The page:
Perhaps the mission's most exciting discovery was the likely presence of hydrogen about a mile below the surface, which hinted at the presence of water. Since those initial days, Mars Odyssey has provided information on Mars that no other spacecraft could since it is still in operation today. It has found salt deposits, probable caves that could possibly harbor life, and close observations of yearly cycles in the Martian environment. By 2021, over 1 million high resolution images of Mars have been sent back to Earth from this intrepid piece of equipment.

Mars Express, Spirit, and Opportunity

It seems that the success of Mars Odyssey began to open the floodgates to Martian exploration. Britannica describes how the European Space Agency entered the fray with its Mars Express program, which attained orbit on December 25, 2003, and started taking even more detailed images of the planet. Mars Express was mainly successful in that its orbiter with its instruments possibly detected liquid water. This was added onto findings of methane, which was another sign that there may be microbial life on Mars. Unfortunately, the rover the spacecraft carried, Beagle 2, failed to make contact after landing. It was later found that its solar panel did not open properly.

Meanwhile, NASA launched a mission to follow up on the success of the rover Sojourner. In January 2004, the rovers Spirit and Opportunity landed on the Red Planet. These robots acted as field geologists and using tools tested and analyzed rock all the while taking fantastic images of the landscape in full color. Their research began to paint a picture that arid Mars had a wet past. Amazingly, these pair of rovers lasted far beyond the anticipated 90 day mission. Spirit lasted for six years and had explored nearly 5 miles, while Opportunity lasted over 14 years and racked up 28 miles. NASA, it should be said, was very careful about sending the rovers too far abroad.

Mars Reconnaissance Orbiter and Mars Phoenix Lander

NASA racked up another big success in its next mission: the Mars Reconnaissance Orbiter. This spacecraft entered Martian orbit on March 10, 2006, and is still in operation today. The Planetary Society tells us that the main goal of the orbiter is to study Martian geologic history and its current climate. It is hoped that through the data it collects scientists can understand why what once may have been a habitable world is now a wasteland. To do so the orbiter is armed not just with three powerful cameras but also radar that can look under the surface for ice, sensors to examine the makeup of the atmosphere, and devices that map minerals at the surface.

Confirmation of ice on Mars came with NASA's Phoenix Mars Lander, which as reported by, landed at the planet's northern pole on May 25, 2008. The lander followed up on the Mars Reconnaissance Orbiter's indications of ice and retrieved samples from digging at the surface. To treat the icy samples, the lander even had miniature ovens to heat the ice. It even detected snow above, which vaporized before landing. Unfortunately, the lander ceased communications after three months. Still, it was now evident that Mars had water on it in the form of ice, and that it went through regular seasonal cycles of precipitation.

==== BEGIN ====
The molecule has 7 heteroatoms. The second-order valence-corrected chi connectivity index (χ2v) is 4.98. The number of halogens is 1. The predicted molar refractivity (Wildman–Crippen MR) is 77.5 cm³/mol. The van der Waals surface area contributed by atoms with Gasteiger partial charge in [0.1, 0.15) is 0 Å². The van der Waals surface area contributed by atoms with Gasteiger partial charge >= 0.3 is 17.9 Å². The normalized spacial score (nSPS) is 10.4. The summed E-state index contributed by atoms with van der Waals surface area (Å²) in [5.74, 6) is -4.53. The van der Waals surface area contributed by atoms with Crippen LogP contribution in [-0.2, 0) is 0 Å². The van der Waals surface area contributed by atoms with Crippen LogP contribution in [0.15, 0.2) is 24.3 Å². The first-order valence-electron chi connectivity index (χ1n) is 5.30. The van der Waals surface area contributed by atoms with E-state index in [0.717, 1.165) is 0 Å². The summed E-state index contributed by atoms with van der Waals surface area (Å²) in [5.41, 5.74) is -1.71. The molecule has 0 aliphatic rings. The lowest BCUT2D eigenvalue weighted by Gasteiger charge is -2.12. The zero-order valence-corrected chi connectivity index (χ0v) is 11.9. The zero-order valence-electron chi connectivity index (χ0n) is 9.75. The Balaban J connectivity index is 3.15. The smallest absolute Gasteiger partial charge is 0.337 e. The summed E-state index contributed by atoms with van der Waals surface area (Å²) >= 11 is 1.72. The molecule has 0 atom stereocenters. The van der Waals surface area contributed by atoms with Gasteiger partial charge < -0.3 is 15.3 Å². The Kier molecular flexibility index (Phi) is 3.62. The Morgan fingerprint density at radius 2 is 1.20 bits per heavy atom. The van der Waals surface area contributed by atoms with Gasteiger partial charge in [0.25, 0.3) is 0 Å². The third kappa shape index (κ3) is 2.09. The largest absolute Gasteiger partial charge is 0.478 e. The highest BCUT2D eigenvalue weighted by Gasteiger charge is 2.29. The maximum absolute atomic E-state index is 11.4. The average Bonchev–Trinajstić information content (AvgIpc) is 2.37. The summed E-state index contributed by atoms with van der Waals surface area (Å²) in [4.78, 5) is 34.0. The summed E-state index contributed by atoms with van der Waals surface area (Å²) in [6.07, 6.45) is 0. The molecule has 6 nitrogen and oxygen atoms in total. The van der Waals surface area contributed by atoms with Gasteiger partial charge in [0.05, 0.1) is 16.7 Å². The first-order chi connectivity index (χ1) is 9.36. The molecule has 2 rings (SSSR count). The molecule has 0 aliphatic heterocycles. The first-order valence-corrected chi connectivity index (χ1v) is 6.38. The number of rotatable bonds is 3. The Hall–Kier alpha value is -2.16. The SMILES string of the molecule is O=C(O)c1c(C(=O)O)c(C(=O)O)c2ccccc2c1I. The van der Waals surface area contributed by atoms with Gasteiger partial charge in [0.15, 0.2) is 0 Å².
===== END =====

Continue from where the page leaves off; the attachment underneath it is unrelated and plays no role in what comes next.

Curiosity and Perseverance

The increase in Martian exploration has made Mars the most well‐understood planet outside of Earth in our solar system. But questions still need to be answered, particularly if Mars had harbored life in its deep past, and if it has the potential to maintain life in the future. NASA's Curiosity rover seeks to help answer those questions. After touching down on the Red Planet in August 2012, this rover has been exploring the Gale crater gathering air, soil, and rock samples for analysis. To do this, Curiosity has an assortment of scientific tools, including a robotic arm, multiple cameras, a spectrometer, and lasers.

More advanced than Curiosity is the Perseverance rover, which landed on February 18, 2021, in the Jezero Crater. In its quest for microbial life, the rover carries seven instruments, including a device to test if oxygen can be produced from Martian carbon dioxide, ground‐penetrating radar, and a camera device that can detect the chemical composition of materials. Perseverance also has the capability to drill core samples and even package them in tubes for eventual retrieval. Remarkably, Perseverance also transported a miniature helicopter to Mars, named Ingenuity, as a technology demonstration. When the little drone took off on April 19, 2021, it was the first time powered flight took place on another world.

Mars is getting crowded

While the U.S. from day one has clearly been dominant in the exploration of Mars, other countries have launched successful expeditions. According to NASA, in 2014 India successfully put a spacecraft in orbit around Mars to study the planet's atmosphere and surface. In addition, the Planetary Society reports that China's Tianwen‐1 mission, which launched in 2021, was the country's first successful foray into Martian exploration. It also was the first country able to deploy a rover to Mars' surface other than the U.S. That same year, the United Arab Emirates successfully placed a satellite into orbit around the Red Planet. reports that the orbiter, which used a Japanese rocket to launch, will study the planet's atmosphere. It is the first interplanetary space mission headed by an Arab‐Islamic country.

It seems to be that even as Earth faces environmental crises, looking to Mars can provide hope. Maybe it can be transformed into a new Earth, fit for habitation but without the headaches. However, it may be better to consider the thinking of astrophysicist Neil DeGrasse Tyson who told the Guardian, "If you had the power of geoengineering to terraform Mars into Earth, then you have the power of geoengineering to turn Earth back into Earth."